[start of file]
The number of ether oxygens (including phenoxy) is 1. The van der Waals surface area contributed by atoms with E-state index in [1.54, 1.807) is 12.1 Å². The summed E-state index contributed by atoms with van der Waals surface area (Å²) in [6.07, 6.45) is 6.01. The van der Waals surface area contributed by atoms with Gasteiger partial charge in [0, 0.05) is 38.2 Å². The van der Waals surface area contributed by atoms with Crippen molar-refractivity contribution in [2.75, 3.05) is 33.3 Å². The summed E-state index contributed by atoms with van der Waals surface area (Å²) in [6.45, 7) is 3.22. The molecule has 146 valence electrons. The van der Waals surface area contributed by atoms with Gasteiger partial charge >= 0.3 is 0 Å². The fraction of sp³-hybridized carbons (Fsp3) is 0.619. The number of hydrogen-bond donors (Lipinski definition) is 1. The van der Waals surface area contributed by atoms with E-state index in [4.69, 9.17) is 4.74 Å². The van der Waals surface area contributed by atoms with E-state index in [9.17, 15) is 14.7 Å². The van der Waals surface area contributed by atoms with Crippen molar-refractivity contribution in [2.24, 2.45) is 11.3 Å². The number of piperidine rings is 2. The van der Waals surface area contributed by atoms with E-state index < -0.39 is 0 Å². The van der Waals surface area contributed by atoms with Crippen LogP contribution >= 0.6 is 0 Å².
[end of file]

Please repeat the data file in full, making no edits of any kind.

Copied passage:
The number of ether oxygens (including phenoxy) is 1. The van der Waals surface area contributed by atoms with E-state index in [1.54, 1.807) is 12.1 Å². The summed E-state index contributed by atoms with van der Waals surface area (Å²) in [6.07, 6.45) is 6.01. The van der Waals surface area contributed by atoms with Gasteiger partial charge in [0, 0.05) is 38.2 Å². The van der Waals surface area contributed by atoms with Crippen molar-refractivity contribution in [2.75, 3.05) is 33.3 Å². The summed E-state index contributed by atoms with van der Waals surface area (Å²) in [6.45, 7) is 3.22. The molecule has 146 valence electrons. The van der Waals surface area contributed by atoms with Gasteiger partial charge >= 0.3 is 0 Å². The fraction of sp³-hybridized carbons (Fsp3) is 0.619. The number of hydrogen-bond donors (Lipinski definition) is 1. The van der Waals surface area contributed by atoms with E-state index in [4.69, 9.17) is 4.74 Å². The van der Waals surface area contributed by atoms with E-state index in [9.17, 15) is 14.7 Å². The van der Waals surface area contributed by atoms with Crippen molar-refractivity contribution in [2.24, 2.45) is 11.3 Å². The number of piperidine rings is 2. The van der Waals surface area contributed by atoms with E-state index < -0.39 is 0 Å². The van der Waals surface area contributed by atoms with Crippen LogP contribution >= 0.6 is 0 Å².